Home page logo

fulldisclosure logo Full Disclosure mailing list archives

Re: Plesk Apache Zeroday Remote Exploit
From: David H <ispcolohost () gmail com>
Date: Wed, 5 Jun 2013 18:37:10 -0400

Sorry for improper reply; was not a member of the list until today so I
didn't have the original email to reply to.

As best I can tell, this exploit only works on very specific configurations
that may or may not actually be related to Plesk; I'm not able to tell
because I have not found a version of Plesk that the vulnerability worked
on to be able to determine why.  I was only able to reproduce this issue on
one server and it turns out there was a very weird reason why it worked.

The server in question was Plesk 8.6 on CentOS 5.  On that particular
server, the exploit only worked on IP addresses that were set to 'shared'
in Plesk, it did not work on any IP set to exclusive that had a default
website configured to be served.

Additionally, there was no reference to phppath in any of the apache config
files on the system in /etc/httpd/conf/, /etc/httpd/conf.d/, or
/var/www/vhosts/*/conf/ where all the included domain config files are so I
was really struggling to figure out why that was working.

Turns out on this specific server the server owner had an issue where some
of his hosted domain owners liked to type in https:// in front of their
domain even if they did not use SSL and were on the shared IP address.
Normally, by default for Plesk, if a site on a shared IP does not have SSL
enabled, you'll get the Plesk banner page instead of the website you typed
in, which is served from /var/www/vhosts/default/htdocs/.  This customer
had some complaints from those users, so he put a copy of /usr/bin/php-cgi
in /var/www/vhosts/default/cgi-bin/, used a .htaccess to enable php for
those default requests, then rewrote all requests coming in over
https://to index.php where a redirect was done in php to the
non-secure equivalent
of the domain requested.  (Just using rewrite rules would have worked too
but whatever...)

It appears this was set up a couple years ago and since this was CentOS 5,
the copy of /usr/bin/php-cgi taken at the time was vulnerable to the
cve-2012-1823 issue.  Copying /usr/bin/php-cgi over top of
/var/www/vhosts/default/cgi-bin/php-cgi resolved the issue.  If this was
not related to cve-2012-1823 I would not have expected that solution to
work, since the only change was copying the latest CentOS 5 php-cgi over
top of a several year old version of the same file.  Additionally, prior to
doing that, I modified the exploit script to execute 'ls' and got the
contents of the /var/www/vhosts/default/htdocs/ directory.  Based on the
description of the exploit and the expectation that it is running by using
a direct execution of /usr/bin/php, I would have expected to get the
contents of /usr/bin/ instead?

Now, keep in mind that Plesk 8 did not allow you to select to select to run
php as a fastcgi or cgi, only php on or php off.  I'm only familiar with
Plesk on CentOS but this means that without a custom config, there is no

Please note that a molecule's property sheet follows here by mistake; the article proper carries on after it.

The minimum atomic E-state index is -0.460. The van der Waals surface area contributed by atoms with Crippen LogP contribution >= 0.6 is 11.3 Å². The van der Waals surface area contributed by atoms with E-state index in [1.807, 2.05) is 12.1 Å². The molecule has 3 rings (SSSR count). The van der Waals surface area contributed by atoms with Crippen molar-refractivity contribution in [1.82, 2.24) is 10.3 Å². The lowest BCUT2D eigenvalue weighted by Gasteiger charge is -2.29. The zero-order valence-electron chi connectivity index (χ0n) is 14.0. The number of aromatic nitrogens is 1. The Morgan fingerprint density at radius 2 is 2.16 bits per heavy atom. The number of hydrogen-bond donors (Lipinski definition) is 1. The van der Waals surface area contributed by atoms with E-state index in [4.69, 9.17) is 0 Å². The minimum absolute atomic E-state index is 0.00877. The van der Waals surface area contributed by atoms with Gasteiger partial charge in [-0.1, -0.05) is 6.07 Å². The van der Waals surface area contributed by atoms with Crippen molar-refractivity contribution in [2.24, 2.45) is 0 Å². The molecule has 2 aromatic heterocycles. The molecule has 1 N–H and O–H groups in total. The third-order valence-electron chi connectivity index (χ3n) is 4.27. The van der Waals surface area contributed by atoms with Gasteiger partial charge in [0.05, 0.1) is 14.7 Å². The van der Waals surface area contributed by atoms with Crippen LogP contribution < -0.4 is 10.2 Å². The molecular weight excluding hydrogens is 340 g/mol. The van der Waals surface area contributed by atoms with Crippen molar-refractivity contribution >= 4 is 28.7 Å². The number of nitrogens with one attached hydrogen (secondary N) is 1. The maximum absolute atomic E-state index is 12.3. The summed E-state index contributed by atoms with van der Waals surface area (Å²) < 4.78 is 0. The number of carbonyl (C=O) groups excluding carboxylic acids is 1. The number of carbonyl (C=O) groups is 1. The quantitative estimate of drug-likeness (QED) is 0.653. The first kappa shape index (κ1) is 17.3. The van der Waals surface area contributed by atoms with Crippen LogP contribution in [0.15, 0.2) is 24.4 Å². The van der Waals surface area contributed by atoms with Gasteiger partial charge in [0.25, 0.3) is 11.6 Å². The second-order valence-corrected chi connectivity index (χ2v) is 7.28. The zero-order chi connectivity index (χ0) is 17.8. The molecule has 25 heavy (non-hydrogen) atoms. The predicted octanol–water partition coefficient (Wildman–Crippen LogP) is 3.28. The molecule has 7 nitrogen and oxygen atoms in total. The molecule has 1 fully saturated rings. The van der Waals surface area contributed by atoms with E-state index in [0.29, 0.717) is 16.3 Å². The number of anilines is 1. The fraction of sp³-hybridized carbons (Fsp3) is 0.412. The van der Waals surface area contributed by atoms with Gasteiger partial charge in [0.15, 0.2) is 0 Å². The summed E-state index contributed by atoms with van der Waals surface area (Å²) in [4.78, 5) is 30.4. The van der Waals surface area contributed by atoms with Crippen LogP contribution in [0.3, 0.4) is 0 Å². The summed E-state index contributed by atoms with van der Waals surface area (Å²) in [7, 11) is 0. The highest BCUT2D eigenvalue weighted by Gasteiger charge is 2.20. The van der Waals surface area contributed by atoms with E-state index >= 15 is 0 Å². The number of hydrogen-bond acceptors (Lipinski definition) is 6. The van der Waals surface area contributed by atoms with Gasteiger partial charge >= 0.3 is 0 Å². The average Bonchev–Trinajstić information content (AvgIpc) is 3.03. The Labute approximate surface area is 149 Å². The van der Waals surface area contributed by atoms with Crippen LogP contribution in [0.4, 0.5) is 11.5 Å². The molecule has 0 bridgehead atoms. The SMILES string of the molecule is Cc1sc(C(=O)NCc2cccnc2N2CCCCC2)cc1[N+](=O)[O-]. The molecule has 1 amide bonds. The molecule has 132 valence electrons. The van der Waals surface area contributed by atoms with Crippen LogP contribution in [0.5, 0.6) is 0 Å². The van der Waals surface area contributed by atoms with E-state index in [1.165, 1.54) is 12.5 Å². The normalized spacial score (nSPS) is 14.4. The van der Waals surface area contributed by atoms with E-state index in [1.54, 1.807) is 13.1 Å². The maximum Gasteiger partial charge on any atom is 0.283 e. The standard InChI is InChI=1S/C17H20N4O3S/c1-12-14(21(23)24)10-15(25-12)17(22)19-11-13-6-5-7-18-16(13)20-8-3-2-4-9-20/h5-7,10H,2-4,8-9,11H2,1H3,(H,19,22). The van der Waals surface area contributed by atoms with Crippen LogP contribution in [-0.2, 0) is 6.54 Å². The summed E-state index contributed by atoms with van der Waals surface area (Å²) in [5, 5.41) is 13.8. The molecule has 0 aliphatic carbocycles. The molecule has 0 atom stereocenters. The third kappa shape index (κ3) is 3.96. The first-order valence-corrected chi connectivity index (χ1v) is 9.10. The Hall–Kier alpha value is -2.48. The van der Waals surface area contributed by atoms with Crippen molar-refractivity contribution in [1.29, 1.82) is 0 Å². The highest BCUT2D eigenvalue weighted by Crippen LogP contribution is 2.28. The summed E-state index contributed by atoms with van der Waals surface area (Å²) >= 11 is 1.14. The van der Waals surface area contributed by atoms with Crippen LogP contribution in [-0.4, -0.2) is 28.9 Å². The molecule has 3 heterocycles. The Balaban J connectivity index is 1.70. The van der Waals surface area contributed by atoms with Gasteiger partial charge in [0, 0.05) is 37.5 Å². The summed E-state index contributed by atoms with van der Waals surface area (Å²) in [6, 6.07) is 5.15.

way to run a website on an install of Plesk 8 on CentOS with php set to run
as a cgi, only apache module, and the exploit doesn't seem to work in that

Plesk 9 did add the option to run php as fastcgi or cgi.  After some
searching around online, I did find reference to the 'phppath' alias in
some Plesk forum posts but they were for platforms other than CentOS and
not Plesk 8, so unless I'm missing it, I don't think the ScriptAlias
/phppath/ is used on Plesk 8 or 9 on CentOS with the CentOS-provided php.

I know my situation was very weird, so I'm just theorizing now, but I'm
kind of thinking at this point that perhaps the exploit only works in the
following specific situations:

1) If the server in question runs an OS where php executes as a cgi by
default instead of as an apache module, AND either the OS vendor has not
released a patched php-cgi for cve-2012-1823 or the server owner is not up
to date on their patches.  My example of just copying the OS php-cgi over
top of the one that had been in use on the single instance resolved it, so
that's what lead me to that conclusion.  I do not know which
Plesk-supported OS's run php as a cgi by default.

2) If the server in question runs Plesk 9, AND the server admin or site
owner has set php to run as a cgi, AND the php-cgi has not been patched for

In CentOS/RHEL, if you install httpd and mod_php, the default config is to
run it as an apache module and this exploit did not work in those
situations; same with Plesk 9.  I also attempted to set php to run as a cgi
on a few sites on Plesk 9 on CentOS 5 and the exploit did not work, but all
of the CentOS 5 servers I have access to have their php rpm up to date
which means it is patched for cve-2012-1823.  CentOS 4 was never php 5 so
it was not vulnerable to cve-2012-1823 to begin with and Plesk 8 and Plesk
9 on that platform don't seem to be vulnerable.

If someone has an out of date copy of CentOS 5 running Plesk 9, it would be
interesting to set a site to run php as a cgi and then hit it with the
script to see if the exploit works.  If it does, then it's the
cve-2012-1823 issue and just unpatched servers causing the problem, but
only when the exploit hits a website that has php set to run as a cgi, or
the OS runs it as a cgi by default (don't know which ones do that).


From*: king cope <isowarez.isowarez.isowarez () googlemail com>
*Date*: Wed, 5 Jun 2013 18:37:38 +0200

Please keep headers intact.

Engineered by Kingcope

Copyright (C)2013 Kingcope
Attachment: pleskwwwzeroday.rar
Full-Disclosure - We believe in it.
Charter: http://lists.grok.org.uk/full-disclosure-charter.html
Hosted and sponsored by Secunia - http://secunia.com/

  By Date           By Thread  

Current thread:
[ Nmap | Sec Tools | Mailing Lists | Site News | About/Contact | Advertising | Privacy ]